An erupting volcano in Iceland has had people talking around the world over the past week, mainly because of the massive amounts of smoke and ash that have been spewing into the air.
That's led to thousands of flight cancellations in Europe and beyond, affecting hundreds of thousands of travellers.
On Thursday, however, the volcano triggered a different problem - flooding.
Hot fumes melted up to a third of the glacial ice covering the volcanic crater. Water carrying icebergs the size of small houses rushed down the mountain. The extra runoff then caused a nearby river to burst its banks.
Farmers' fields have already been washed out, and authorities say there could be damage to roads and infrastructure. About 800 families were asked to leave their homes, but most have now been allowed to return home.
While the threat of flooding has eased for the time being, the smoke and ash from this volcano continues to cause major problems.
HOW LONG WILL THE ERUPTION LAST?
According to a geophysics professor in Iceland, the current eruption could continue for weeks.
“And if we look at the historical perspective, the last eruption from the summit crater of Eyjafjallajokull 190 years ago or so, that went on for more than a year, but having said that, it was not active in the sense of generating an eruption plume and large amount of tefra as we are seeing now, for the whole period,” says Magnus Tumi Gudmunsson.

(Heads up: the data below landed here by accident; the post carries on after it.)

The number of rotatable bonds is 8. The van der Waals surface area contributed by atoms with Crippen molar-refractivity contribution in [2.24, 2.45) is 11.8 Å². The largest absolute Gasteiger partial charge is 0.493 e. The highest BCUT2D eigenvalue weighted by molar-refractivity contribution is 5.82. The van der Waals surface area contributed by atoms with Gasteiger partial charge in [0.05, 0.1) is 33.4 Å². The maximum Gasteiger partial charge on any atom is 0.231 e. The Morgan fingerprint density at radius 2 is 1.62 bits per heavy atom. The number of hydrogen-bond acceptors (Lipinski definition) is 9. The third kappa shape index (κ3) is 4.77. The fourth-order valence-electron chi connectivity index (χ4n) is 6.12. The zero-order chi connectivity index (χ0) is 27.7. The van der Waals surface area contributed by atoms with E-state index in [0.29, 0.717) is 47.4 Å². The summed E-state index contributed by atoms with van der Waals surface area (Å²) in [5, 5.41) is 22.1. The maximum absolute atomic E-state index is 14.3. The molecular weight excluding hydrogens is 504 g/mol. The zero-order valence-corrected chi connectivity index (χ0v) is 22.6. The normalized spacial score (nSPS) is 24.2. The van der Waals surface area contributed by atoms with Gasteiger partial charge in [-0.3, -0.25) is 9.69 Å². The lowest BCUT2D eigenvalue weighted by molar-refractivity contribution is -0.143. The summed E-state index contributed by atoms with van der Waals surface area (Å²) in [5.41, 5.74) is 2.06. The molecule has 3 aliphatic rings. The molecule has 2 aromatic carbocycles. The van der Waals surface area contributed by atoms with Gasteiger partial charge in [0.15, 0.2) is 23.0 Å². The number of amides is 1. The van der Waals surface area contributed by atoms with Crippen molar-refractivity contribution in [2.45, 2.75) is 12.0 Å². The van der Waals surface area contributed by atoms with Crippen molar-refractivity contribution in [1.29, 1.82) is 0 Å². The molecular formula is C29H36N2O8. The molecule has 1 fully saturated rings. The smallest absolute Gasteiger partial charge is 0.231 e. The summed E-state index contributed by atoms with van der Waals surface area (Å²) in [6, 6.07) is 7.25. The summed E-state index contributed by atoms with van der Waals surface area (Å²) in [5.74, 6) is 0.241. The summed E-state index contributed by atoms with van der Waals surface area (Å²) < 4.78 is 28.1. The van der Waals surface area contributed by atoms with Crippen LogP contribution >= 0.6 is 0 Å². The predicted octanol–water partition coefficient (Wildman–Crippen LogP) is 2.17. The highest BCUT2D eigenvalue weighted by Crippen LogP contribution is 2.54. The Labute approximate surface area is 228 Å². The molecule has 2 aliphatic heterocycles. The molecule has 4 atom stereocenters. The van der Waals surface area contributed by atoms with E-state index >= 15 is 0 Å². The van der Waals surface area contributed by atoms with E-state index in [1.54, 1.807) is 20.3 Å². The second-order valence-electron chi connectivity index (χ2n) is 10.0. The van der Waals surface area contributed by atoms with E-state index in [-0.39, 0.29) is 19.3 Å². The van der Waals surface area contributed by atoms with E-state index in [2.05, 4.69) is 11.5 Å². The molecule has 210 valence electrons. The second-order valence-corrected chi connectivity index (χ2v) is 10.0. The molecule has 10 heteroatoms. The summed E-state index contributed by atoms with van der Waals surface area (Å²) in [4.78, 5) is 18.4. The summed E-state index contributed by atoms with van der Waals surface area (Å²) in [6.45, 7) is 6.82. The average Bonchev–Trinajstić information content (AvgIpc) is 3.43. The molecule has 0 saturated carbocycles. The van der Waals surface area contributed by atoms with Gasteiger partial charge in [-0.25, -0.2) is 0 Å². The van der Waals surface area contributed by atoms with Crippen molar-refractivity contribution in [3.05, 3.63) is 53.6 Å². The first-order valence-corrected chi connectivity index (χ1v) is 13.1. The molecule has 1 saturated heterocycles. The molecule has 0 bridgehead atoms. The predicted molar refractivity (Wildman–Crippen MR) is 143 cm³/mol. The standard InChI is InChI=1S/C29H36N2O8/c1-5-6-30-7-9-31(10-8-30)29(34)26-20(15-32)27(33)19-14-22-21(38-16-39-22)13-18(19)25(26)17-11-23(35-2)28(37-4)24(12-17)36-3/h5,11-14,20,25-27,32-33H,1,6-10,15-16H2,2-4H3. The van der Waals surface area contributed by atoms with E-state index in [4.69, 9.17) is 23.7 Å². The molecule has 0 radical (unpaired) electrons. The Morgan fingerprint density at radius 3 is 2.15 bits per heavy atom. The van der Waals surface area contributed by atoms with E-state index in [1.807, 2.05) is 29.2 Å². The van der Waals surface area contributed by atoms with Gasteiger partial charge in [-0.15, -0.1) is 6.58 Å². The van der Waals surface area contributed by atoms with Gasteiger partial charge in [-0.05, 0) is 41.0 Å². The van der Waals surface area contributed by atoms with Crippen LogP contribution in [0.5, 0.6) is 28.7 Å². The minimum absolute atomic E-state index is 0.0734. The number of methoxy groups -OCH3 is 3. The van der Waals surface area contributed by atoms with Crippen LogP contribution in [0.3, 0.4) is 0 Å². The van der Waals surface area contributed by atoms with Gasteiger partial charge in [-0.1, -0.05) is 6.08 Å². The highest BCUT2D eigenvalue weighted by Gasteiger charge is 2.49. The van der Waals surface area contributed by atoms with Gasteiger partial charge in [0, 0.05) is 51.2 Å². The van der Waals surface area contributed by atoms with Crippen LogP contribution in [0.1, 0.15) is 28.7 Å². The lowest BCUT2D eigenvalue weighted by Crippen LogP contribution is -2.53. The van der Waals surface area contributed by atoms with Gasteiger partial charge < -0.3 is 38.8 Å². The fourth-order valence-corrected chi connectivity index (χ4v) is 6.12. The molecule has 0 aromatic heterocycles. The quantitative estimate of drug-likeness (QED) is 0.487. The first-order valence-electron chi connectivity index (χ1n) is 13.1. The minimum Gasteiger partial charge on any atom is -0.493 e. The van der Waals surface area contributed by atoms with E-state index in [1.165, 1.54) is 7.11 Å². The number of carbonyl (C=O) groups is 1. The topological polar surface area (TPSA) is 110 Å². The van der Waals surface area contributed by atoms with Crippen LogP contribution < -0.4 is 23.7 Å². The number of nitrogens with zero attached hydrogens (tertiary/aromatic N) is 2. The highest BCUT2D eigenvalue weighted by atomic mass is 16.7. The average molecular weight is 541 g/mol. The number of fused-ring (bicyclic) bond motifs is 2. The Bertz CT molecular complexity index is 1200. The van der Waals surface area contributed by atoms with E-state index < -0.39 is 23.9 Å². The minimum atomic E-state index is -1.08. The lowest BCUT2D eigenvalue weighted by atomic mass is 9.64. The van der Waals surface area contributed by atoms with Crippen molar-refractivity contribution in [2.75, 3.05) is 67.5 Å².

He says it's impossible to predict how long the ash would cause problems for air traffic. “There are no easy options here, this eruption may stop tomorrow, but it may continue to disrupt air traffic for weeks or months.” However, the volcano appeared to be easing up on Saturday, but officials believe it could continue to erupt for days or months to come.
Iceland's Meteorological Office says the cloud of ash has shrunk to a height of five to eight kilometers from six to 11 kilometers when it began erupting earlier this week.
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